The curtains were the “new shoe strings” in this little parable, but beyond new shoe strings, the bathroom really does need work… a lot of work.

People with bathroom remodel experience- what’s next? How much can I do myself? What resources should I go to? Does anyone else remember that book, or what it is called?

Becoming Handy


I’ve been crafty, now I want to become handy- I have a list, and some goals… I’m working on it.

There are a lot of little things on the list, like the drain plug lifter handle on both basins in the main bathroom. Then there are big things, like the gutters that still drip and the squirrels in the attic. Maybe we should outsource the squirrels. They frighten me.

My first step when learning new things is always getting books about it. I am not a person who can jump in and try something without endless research first.

I hit the library for some home improvement books, and found a strange mixture-a  memoir about moving a cottage to be an addition to a house on Cape Cod, a collection of tips and tricks culled from the pages of Fine Homebuilding magazine, and a book about home repair for cheaters. They are now overdue at the library, and I still haven’t fixed anything. Sigh. Being handy is harder than I thought.

This is the toilet that still runs. Sigh...

Exercising Willpower


I learned recently about the idea of will being like a muscle that needs to be exercised in order to be strong. I guess before I thought it was like a talent, something some people are born with, like mechanical aptitude, or great hair. but two things have changed my mind about this: I read in a yoga magazine about the idea that the front of your body embodies desire, and the back embodies will. Both sets of muscles must be strong, and will must follow desire. Strong belly, strong back, strong back, strong belly.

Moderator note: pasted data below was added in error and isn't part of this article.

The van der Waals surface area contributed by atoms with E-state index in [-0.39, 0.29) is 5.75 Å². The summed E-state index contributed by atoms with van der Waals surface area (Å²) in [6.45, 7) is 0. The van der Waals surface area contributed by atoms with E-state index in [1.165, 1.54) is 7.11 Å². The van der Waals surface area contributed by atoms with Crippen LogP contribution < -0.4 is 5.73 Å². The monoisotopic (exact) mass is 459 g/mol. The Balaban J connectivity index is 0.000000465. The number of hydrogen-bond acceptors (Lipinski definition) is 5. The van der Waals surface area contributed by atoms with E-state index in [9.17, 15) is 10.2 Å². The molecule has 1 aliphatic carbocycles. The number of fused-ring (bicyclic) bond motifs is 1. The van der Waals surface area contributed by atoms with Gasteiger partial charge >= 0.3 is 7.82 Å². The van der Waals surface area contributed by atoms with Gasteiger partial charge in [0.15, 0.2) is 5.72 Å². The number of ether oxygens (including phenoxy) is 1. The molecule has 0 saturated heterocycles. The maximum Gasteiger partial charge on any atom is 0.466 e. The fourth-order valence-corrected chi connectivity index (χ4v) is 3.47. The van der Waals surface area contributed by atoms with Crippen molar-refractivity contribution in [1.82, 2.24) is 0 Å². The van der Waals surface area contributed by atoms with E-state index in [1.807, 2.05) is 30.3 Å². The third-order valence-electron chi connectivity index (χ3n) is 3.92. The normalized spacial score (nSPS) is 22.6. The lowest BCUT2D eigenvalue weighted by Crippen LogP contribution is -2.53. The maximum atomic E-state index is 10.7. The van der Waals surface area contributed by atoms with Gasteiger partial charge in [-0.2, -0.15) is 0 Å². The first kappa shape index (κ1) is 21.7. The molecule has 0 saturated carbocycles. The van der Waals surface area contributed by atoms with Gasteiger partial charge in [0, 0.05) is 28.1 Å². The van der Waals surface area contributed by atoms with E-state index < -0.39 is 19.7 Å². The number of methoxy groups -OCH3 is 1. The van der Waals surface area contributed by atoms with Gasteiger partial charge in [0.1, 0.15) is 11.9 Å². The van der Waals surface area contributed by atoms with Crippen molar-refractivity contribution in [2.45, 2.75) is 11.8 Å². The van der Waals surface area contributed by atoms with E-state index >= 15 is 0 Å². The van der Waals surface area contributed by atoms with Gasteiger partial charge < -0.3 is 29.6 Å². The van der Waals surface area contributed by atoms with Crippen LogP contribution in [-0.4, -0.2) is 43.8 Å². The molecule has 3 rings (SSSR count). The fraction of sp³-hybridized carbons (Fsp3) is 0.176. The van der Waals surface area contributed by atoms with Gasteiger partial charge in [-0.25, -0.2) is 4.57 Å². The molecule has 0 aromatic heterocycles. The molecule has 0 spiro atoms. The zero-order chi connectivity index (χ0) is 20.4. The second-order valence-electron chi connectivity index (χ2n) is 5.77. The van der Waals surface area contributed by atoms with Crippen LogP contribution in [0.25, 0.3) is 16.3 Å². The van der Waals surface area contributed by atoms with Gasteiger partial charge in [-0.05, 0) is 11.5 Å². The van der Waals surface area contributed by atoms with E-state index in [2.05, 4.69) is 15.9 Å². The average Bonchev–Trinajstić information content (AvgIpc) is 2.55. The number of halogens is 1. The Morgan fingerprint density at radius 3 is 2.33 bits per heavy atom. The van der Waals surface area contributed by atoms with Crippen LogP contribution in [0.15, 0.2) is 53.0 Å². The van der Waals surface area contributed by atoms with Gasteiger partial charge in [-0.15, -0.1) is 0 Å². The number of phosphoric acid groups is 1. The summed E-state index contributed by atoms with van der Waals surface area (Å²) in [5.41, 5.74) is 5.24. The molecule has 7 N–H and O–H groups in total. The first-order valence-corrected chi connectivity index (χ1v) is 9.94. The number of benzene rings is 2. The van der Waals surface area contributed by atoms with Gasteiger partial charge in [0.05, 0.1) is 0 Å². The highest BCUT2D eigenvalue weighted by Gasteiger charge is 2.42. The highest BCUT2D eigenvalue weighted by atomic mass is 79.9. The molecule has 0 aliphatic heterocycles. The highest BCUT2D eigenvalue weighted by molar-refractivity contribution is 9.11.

Is desire stronger for a lot of us? So many people tell me, “I wish I spoke Spanish,” and I have to tell them that wishing isn’t enough, they have to do it. The same goes for learning to knit, or play music, or anything you desire- the will to do it has to follow.
The other thought I have had about willpower is that most of us try for willpower on the big things in life- quitting smoking, or changing our diet, rather than exercising our willpower on little things for practice. Is there anything bigger than changing your diet? We all try, at one time or another, then discover it’s too big, and blame ourselves for lack of willpower.
I have been training myself-  putting post-it notes on my computer that remind me to do things.  Simple things, mostly- like “stretch” or “menu plan.” As I do them, I feel this satisfaction that I am exercising my will. Yeah, there are benefits to stretching, and to planning out a menu once a week, but the other benefit is that I am doing something simply because I will it.
I have also gotten in the habit of cleaning the kitchen sink every night before I go to bed- no dishes to soak, no goopy pans. Most nights, it is a pain, but most mornings, it is a joy to have a clean sink. I will it to be so!
We have an older house, and there are a lot of little things wrong with it, that I have desired to have fixed, but haven’t had the will to follow through on. So, now that my will is stronger, I have started to work on home projects- not crafty ones, but things that can be defined as “handy.” Things that involve caulk, and levels, and maybe the rental of a heat gun. Projects that I have “desired” to be done, but until now, haven’t had the will to do myself. These are projects that I want to accomplish, that I will accomplish. (slowly, and with plenty of mistakes, I’m sure- watch this space)
So, what do you do to exercise your will? Not resolutions, but things that you desire, and are willing into existence?